How to reach: Western Reserve Brewing Co., (216) 361-2888

Dustin Klein (dsklein@sbnnet.com) is editor of SBN.

Monday, 22 July 2002 09:43

Reality in the e-business world

In 1862, Congress passed the Homestead Act, which allowed anyone with $10 and a frontiersman’s attitude to acquire 160 acres of unoccupied land and stake a claim in the West.

By 1900, nearly 400,000 families had filed for land under the law. But many homesteaders struggled financially and were forced to sell their land to wealthy landowners, who, in turn, built the huge ranches that pepper the West today.

Sound familiar?

Being first doesn’t guarantee prosperity or even long-term success. In fact, a similar scenario is unfolding today on the Internet.

It shouldn’t surprise anyone that Amazon.com wasn’t the first online bookstore. That distinction goes to Bookstacks Inc., founded in 1992 by Clevelander Charles Stack (see SBN April 1999).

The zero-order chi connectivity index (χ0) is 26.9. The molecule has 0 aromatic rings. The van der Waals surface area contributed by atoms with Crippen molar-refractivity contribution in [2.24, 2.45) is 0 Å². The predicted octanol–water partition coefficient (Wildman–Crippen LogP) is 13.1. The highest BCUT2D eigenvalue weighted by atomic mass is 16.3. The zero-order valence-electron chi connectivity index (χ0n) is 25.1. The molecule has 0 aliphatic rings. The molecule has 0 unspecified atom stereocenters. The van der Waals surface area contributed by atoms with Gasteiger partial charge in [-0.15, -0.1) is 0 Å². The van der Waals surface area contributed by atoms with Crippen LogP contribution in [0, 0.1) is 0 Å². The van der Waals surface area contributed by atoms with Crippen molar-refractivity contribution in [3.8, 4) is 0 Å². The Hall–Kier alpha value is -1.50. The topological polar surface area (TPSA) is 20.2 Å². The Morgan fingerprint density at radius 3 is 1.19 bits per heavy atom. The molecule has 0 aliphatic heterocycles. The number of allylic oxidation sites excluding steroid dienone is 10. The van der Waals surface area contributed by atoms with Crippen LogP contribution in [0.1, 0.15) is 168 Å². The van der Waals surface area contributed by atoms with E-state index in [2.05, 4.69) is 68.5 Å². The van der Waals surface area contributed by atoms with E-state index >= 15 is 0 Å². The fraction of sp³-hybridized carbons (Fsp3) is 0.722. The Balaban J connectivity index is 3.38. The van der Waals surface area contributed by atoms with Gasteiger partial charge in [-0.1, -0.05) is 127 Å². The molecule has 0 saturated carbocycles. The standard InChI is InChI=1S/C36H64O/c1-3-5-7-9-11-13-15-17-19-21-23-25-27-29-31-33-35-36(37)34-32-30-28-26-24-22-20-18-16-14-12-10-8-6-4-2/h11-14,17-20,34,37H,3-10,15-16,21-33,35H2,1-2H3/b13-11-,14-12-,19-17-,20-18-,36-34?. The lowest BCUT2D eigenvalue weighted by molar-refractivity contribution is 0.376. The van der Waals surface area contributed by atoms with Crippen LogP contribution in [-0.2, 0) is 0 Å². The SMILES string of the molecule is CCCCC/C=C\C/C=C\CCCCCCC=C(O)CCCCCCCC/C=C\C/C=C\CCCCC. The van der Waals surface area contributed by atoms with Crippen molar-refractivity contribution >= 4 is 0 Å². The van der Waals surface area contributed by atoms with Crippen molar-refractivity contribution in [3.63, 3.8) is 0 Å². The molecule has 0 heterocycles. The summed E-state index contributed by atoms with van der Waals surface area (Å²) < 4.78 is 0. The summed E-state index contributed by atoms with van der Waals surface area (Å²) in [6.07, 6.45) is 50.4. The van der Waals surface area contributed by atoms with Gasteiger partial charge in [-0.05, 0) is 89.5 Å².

While Stack’s site was mildly successful, it didn’t have the financial backing of Amazon. In 1996, Stack sold his company to Cendant Corp. for about $4.8 million and launched a new Internet firm, Flashline.com, which sells digital software components.

Cendant added Bookstacks to its Internet mall operations, hoping to gain ground against not only Amazon, but the growing field of online bookstores that suddenly included traditional brick-and-mortar giants Barnes & Noble and Borders.

Last year, Book Stacks’ marginal profitability caught up with it and Cendant put it on the block. For nearly nine months, the company sought a buyer who could integrate Bookstacks into its online operations.

Those efforts failed. So with little fanfare, Bookstacks closed its operations on Halloween and quietly faded away into the darkness of cyberspace.